Party

By the time you read this, I will have attended three very different parties over the course of a week.

The first was a celebration of life for a dear friend who died way too young. Friends from her college days and early New York years gathered to remember a life so bright that to simply say her name would bring a smile to your face.…


Fit

While reading this New York Times article last week, a turn of phrase caught my attention “one sad nod and head shake after another.” While it was referring to the book, The Age of Grievance, I found it ironic in that it perfectly captured my experience having just read the paper. Every story was one piece of sad or bad news after another. Even the Arts section, which I save for last, so I might end on a positive or inspiring note, was riddled with critics tearing apart various movies and plays.…


Birth

To give birth – whether to a person or an idea – is to bring something new into existence. Its origin is from the Old Norse word meaning “bear.” My assumption is that this was an early acknowledgment of the intense labor that is intrinsic to the act of giving birth.

When we give birth to anything it brings with it a combination of immediate joy, hope, anxiety and fear.…


Photographs

Like many families, every year we create a calendar. Around December, I begin by looking through all the pictures our family has taken over the last year. We then select somewhere between three and twelve to put with each month. In total that means around fifty to sixty photos end up representing our year at a glance.  A small number curated from almost a thousand.

While I’m sure the family members who receive this gift appreciate it; the act of creating provides me with the greatest present.…


Gestures

As part of my season of giving, I asked the waitress if she could add the bill from the two police officers sitting in the adjacent booth to my tab.

Smiling, she told me that the couple by the window had already made this anonymous gesture.  In turn, I asked the waitress if I could pay for that couple’s meal. That too, she said, had been taken care of.…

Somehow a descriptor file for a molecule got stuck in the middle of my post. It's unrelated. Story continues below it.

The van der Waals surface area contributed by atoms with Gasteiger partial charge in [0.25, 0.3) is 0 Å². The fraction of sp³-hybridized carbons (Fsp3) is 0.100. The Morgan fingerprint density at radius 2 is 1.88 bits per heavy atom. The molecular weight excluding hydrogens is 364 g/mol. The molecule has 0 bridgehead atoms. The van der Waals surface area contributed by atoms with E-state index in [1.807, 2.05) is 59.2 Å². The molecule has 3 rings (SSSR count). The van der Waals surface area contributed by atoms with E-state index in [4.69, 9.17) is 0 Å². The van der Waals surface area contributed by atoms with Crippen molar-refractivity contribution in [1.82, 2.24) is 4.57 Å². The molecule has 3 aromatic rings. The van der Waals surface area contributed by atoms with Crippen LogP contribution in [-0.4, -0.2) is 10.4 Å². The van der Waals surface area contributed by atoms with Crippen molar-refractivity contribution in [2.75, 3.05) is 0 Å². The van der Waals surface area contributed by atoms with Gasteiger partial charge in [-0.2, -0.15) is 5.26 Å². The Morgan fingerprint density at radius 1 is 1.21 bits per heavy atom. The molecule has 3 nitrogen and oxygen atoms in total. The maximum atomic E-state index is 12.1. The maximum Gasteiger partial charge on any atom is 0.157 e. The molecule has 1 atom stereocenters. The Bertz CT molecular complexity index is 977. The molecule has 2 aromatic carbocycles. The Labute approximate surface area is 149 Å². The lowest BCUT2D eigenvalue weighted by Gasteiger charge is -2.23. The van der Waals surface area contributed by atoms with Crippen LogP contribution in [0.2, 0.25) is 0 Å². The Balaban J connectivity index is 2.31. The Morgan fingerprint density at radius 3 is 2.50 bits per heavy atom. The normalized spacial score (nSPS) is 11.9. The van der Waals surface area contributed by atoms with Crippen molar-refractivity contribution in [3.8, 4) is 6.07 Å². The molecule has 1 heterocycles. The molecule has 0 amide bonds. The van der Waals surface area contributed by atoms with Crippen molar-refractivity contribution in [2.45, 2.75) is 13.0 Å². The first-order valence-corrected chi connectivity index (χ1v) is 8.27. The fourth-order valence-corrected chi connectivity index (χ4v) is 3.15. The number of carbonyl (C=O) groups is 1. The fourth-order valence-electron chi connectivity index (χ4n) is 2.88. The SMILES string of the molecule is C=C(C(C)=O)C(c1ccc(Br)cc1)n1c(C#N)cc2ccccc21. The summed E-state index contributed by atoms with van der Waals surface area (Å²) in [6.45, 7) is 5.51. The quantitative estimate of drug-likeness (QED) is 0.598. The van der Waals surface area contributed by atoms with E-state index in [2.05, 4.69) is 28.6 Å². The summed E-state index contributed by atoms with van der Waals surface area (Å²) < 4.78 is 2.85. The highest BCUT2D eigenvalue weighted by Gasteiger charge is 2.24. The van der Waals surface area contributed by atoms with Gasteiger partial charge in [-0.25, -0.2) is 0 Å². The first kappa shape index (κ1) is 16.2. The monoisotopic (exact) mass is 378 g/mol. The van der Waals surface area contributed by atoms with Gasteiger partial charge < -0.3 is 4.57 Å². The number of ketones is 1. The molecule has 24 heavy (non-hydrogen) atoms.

Giving

As the saying goes, this is the season for giving. Yet for some, including myself, the giving is often focussed on just a few days.

For the rest of the month of December, we’re running around frantically trying to wrap things up – not just the presents we’ve purchased but various end-of-year projects – both work and personal – that have piled up the previous months.…


Dinner

Last week, my entire family sat down to dinner on Sunday, Monday and Tuesday nights. On Wednesday my wife and I went out for dinner for a date night, just the two of us, after friends had to cancel due to illness.

Since starting a family, dinners together have been a priority.  As they get older, with more after school activities and a natural desire to hang out with friends, family dinners can happen a little less regularly.…


Capable

It is heart wrenching to see what humanity is capable of doing to one another.

How can any person or group of people be capable of murdering innocent children?

It is an unfathomable thought for most.

A difficult but more accessible question is to ask ourselves: What lengths would a parent or group go to protect their own children?

For those of us who have children, we can imagine ourselves being capable of almost anything.…


Celebrate

In the movie The Intern, Anne Hathaway plays the founder of a tech/fashion startup and Robert DeNiro is her unlikely “senior intern.” At the company’s open layout office, there is a tradition where a bell is rung to celebrate an achievement. You can ring the bell to announce that you’ve done something noteworthy or in recognition of someone else’s efforts or accomplishments. When the bell is rung, everyone stops what they’re doing for a moment to cheer or clap, before going right back to what they were doing.…


Strike

The first recorded labor strike in world history occurred in Egypt in the 12th century. Workers charged with building the Pharaoh’s burial tomb stopped working on several occasions because they were not given sufficient rations of food and water.

Let that sink in.

In 2023, so far there have been 200 hundred labor strikes affecting over 320,000 workers. That is triple the number in 2022 and ten times as many as there were in 2021.…


Conscious

I was having a conversation last week with my daughter about phone usage. She was forcefully advocating for Snapchat while we were on the fence. In the course of the conversation, I discovered that in addition to your phone providing statistics on screen time (both in total and for individual apps) it also recorded the number of times you picked up your phone and which app you were picking it up to use.…


Pull-up

Years ago I dropped one of my AirPods onto a train track. After the train passed, I stupidly jumped down to fetch it, not realizing how far down the track was relative to the platform. To get back to the platform, I had to pull myself up. It quickly became apparent that I could not do it. Fortunately two people on the platform were able to give me a hand before an ensuing train came along.…